Slump #2: MIA embarassment

I missed a week of Masters swim at the beginning of February because of my trip to Puerto Rico. That was two Saturdays (one of my favorite Masters days), one distance freestyle, and the other random don’t-think-just-swim-what-coach-says workouts that have been making me stronger and stronger in my weakest sport. Because of the vacation, I didn’t buy a month pass for Masters, which meant I didn’t feel obligated to go and get my money’s worth. As the month wore on, and I had eighteen years’ worth of work to catch up on (that is at least what it felt like once I returned from vacation), I found myself staying at work until late into the evening, going to bed later, and not finding the ignition to get up and get my butt off to swim at 430am. Then, I felt like it was too late. I haven’t swam in two whole weeks! I thought to myself. If I go now, everyone will wonder why I am so slow and why I have been skipping out. So instead of swallowing my pride, sucking it up, and just going back and proclaiming “I am a lazy piece, but I am back because I want to get better”- I just didn’t go. That was lame. So today, I bit it and threw down for a month pass, and since I am going to be on a tighter budget now, I really do have to get my money’s worth.

Slump #3: Wearing the big-girl pants

I’d be lying if I said I didn’t have a lot of pressure at my new job. To be honest, my boss is amazingly cool, laid back, and seriously smart. But, I think part of the pressure comes from within. I don’t want him to be ashamed for hiring me, to think he made a bad decision. I don’t want to let him down, nor do I want to be a bad reflection of my former boss. I want to be the best at what I do, but – of course – I have the humility to know that I won’t always do a perfect job. The job I have reminds me a lot of endurance sports;  I have such a passion to fully submerse myself into the knowledge, the literature, the research. I want to absorb it all and push the limits and do something amazing. It’s been challenging to both find the time and find the mental partitioning to do that with training, too. But I think that training has always been an integral part of my success as a researcher. It helps me find my center, it keeps me from spiraling out of control down a path. It keeps my brain focused and requires me to allocate time to specific tasks instead of going off on tangents for hours on end down a dead end. And I think I’m finding that groove, the style of structuring my day so that I can do my research and still relieve stress and find strength in endurance training.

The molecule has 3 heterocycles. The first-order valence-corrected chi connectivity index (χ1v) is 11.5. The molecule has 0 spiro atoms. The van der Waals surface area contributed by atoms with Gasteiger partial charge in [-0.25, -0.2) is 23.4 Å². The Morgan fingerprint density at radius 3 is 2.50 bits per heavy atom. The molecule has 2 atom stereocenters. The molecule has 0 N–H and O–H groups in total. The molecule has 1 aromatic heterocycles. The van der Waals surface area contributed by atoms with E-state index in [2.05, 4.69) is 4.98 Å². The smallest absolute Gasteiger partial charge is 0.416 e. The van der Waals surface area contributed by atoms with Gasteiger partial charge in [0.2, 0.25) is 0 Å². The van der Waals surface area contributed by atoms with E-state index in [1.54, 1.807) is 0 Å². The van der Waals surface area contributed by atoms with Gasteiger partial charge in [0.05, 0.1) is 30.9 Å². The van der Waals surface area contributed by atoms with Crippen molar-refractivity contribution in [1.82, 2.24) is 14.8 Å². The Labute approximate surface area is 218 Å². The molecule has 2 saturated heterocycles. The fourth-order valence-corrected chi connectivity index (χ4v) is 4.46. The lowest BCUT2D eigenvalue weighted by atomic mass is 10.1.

So, here’s to getting out of the winter slump, no matter what it is (raises glass of milk).

What slumps have you been dealing with lately?